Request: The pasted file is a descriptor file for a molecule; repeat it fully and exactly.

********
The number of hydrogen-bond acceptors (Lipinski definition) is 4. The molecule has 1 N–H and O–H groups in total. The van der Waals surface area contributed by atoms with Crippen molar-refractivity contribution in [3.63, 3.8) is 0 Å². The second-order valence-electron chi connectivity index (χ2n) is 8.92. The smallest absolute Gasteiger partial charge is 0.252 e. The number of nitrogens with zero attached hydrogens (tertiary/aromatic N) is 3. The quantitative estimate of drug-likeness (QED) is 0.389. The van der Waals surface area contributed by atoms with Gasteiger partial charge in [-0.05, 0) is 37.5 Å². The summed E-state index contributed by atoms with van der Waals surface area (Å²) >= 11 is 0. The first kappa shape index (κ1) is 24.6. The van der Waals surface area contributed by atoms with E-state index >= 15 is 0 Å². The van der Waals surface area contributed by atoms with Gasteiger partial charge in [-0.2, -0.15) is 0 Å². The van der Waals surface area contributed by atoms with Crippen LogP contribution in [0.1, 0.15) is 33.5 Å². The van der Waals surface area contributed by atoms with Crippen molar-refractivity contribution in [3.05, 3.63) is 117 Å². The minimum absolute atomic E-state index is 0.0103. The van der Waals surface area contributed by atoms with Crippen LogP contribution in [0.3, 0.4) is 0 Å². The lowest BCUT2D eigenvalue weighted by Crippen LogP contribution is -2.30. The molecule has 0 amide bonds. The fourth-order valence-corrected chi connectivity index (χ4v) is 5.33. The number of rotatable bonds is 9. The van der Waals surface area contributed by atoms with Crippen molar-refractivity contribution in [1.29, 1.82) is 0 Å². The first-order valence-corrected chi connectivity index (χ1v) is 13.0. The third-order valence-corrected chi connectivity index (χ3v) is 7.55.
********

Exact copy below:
The number of hydrogen-bond acceptors (Lipinski definition) is 4. The molecule has 1 N–H and O–H groups in total. The van der Waals surface area contributed by atoms with Crippen molar-refractivity contribution in [3.63, 3.8) is 0 Å². The second-order valence-electron chi connectivity index (χ2n) is 8.92. The smallest absolute Gasteiger partial charge is 0.252 e. The number of nitrogens with zero attached hydrogens (tertiary/aromatic N) is 3. The quantitative estimate of drug-likeness (QED) is 0.389. The van der Waals surface area contributed by atoms with Gasteiger partial charge in [-0.05, 0) is 37.5 Å². The summed E-state index contributed by atoms with van der Waals surface area (Å²) >= 11 is 0. The first kappa shape index (κ1) is 24.6. The van der Waals surface area contributed by atoms with E-state index >= 15 is 0 Å². The van der Waals surface area contributed by atoms with Gasteiger partial charge in [-0.2, -0.15) is 0 Å². The van der Waals surface area contributed by atoms with Crippen LogP contribution in [0.1, 0.15) is 33.5 Å². The van der Waals surface area contributed by atoms with Crippen molar-refractivity contribution in [3.05, 3.63) is 117 Å². The minimum absolute atomic E-state index is 0.0103. The van der Waals surface area contributed by atoms with Crippen LogP contribution in [0.3, 0.4) is 0 Å². The lowest BCUT2D eigenvalue weighted by Crippen LogP contribution is -2.30. The molecule has 0 amide bonds. The fourth-order valence-corrected chi connectivity index (χ4v) is 5.33. The number of rotatable bonds is 9. The van der Waals surface area contributed by atoms with Crippen molar-refractivity contribution in [1.29, 1.82) is 0 Å². The first-order valence-corrected chi connectivity index (χ1v) is 13.0. The third-order valence-corrected chi connectivity index (χ3v) is 7.55.